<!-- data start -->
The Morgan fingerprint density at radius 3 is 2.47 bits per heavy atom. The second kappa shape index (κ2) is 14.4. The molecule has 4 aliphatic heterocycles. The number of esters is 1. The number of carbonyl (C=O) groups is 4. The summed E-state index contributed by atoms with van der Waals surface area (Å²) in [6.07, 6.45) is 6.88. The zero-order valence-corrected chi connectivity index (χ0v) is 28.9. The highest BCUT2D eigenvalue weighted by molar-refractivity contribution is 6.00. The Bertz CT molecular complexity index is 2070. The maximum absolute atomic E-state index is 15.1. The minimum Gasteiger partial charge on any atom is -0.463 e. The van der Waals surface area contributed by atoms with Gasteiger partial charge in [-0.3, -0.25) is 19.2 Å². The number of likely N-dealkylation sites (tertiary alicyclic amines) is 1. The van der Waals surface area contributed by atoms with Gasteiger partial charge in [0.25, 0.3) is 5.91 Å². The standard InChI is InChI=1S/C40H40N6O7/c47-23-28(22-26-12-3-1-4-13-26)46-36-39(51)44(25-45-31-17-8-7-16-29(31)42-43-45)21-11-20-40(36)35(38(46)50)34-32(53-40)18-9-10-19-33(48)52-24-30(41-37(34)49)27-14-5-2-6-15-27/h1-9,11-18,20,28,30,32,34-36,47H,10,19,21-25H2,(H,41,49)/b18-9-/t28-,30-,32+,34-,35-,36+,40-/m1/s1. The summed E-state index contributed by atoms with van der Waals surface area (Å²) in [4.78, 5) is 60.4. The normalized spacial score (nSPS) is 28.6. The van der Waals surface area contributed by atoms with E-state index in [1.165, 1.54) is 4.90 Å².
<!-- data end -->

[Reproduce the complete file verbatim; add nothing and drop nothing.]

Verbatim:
The Morgan fingerprint density at radius 3 is 2.47 bits per heavy atom. The second kappa shape index (κ2) is 14.4. The molecule has 4 aliphatic heterocycles. The number of esters is 1. The number of carbonyl (C=O) groups is 4. The summed E-state index contributed by atoms with van der Waals surface area (Å²) in [6.07, 6.45) is 6.88. The zero-order valence-corrected chi connectivity index (χ0v) is 28.9. The highest BCUT2D eigenvalue weighted by molar-refractivity contribution is 6.00. The Bertz CT molecular complexity index is 2070. The maximum absolute atomic E-state index is 15.1. The minimum Gasteiger partial charge on any atom is -0.463 e. The van der Waals surface area contributed by atoms with Gasteiger partial charge in [-0.3, -0.25) is 19.2 Å². The number of likely N-dealkylation sites (tertiary alicyclic amines) is 1. The van der Waals surface area contributed by atoms with Gasteiger partial charge in [0.25, 0.3) is 5.91 Å². The standard InChI is InChI=1S/C40H40N6O7/c47-23-28(22-26-12-3-1-4-13-26)46-36-39(51)44(25-45-31-17-8-7-16-29(31)42-43-45)21-11-20-40(36)35(38(46)50)34-32(53-40)18-9-10-19-33(48)52-24-30(41-37(34)49)27-14-5-2-6-15-27/h1-9,11-18,20,28,30,32,34-36,47H,10,19,21-25H2,(H,41,49)/b18-9-/t28-,30-,32+,34-,35-,36+,40-/m1/s1. The summed E-state index contributed by atoms with van der Waals surface area (Å²) in [4.78, 5) is 60.4. The normalized spacial score (nSPS) is 28.6. The van der Waals surface area contributed by atoms with E-state index in [1.165, 1.54) is 4.90 Å².